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A NSW police initiative that targets young people deemed at high risk of offending has led to “unreasonable, unjust and oppressive” interactions, some involving Indigenous children as young as nine years old.

The Law Enforcement Conduct Commission presented its findings on the Suspect Target Management Plan (STMP) to NSW Parliament on 13 February. Among its findings was that the risk assessment process used to determine which young person to place on a plan may have introduced an unacceptable risk of bias. 

The Commission found a high proportion of young people identified as Aboriginal or Torres Strait Islander were placed on an STMP. 

“Our analysis suggests overt and intrusive policing tactics have been applied by the NSW Police Force resulting in apparently unreasonable surveillance and monitoring of young people,” the report found. 

The police watchdog examined 429 young people who were placed on an STMP between 2016 and 2018, following research by the Youth Justice Coalition in 2017 that found the program was increasing contact between the police and targeted young people but having no observable impact on crime prevention.

One case study highlighted by the Commission was a nine-year-old Aboriginal boy who had no charge history and had been identified by police as a child at risk and a victim of domestic violence. 

After the boy was placed on an STMP as an active target, he was charged 94 times; the most serious alleged offence was aggravated armed robbery.  

“The LECC’s findings confirm what we are hearing from young people on STMPs: police are overwhelmingly using it as a tool to harass and surveil young people,” said Camilla Pandolfini, Principal Solicitor at the Public Interest Advocacy Centre and one of the authors of the 2017 report.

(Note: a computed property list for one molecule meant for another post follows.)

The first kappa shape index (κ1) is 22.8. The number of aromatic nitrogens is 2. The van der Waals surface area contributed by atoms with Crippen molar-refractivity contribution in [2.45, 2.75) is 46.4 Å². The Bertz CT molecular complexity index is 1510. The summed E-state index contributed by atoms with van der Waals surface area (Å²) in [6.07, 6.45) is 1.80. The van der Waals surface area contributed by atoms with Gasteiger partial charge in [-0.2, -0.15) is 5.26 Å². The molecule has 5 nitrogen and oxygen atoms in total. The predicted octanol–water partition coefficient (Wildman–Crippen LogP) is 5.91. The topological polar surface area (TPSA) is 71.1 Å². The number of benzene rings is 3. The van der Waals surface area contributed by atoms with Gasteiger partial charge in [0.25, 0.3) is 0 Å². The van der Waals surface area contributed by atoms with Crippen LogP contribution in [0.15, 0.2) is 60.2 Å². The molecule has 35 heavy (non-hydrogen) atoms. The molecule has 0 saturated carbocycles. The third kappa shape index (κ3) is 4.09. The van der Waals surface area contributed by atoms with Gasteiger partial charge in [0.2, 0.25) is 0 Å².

“In some cases, young children have been targeted with these invasive policing strategies even though they haven’t been charged with any crimes – but in fact are known to police as being the victims of crime or children at risk.

“Exposing these children to even more interactions with police and the criminal justice system has a serious negative impact on the young person and runs counter to the efforts that are being made to divert young people from the criminal justice system.

“We continue to have serious concerns about the lawfulness of these proactive policing measures, particularly seemingly arbitrary ‘home visits’. This policing practice has no lawful basis and should be ceased immediately.”

The report found the police “did not undertake evidence-based evaluations to assess the success, or otherwise, of the STMP on targeted individuals”. 

The Commission has made 15 recommendations to NSW Police, which have been accepted. This includes a recommendation that the police create a risk assessment tool for the STMP that has been deemed useful and reliable with young people.

Another recommendation is “the NSW Police Force consider how police interactions with young STMP targets can be limited to … officers trained in youth policing strategies”.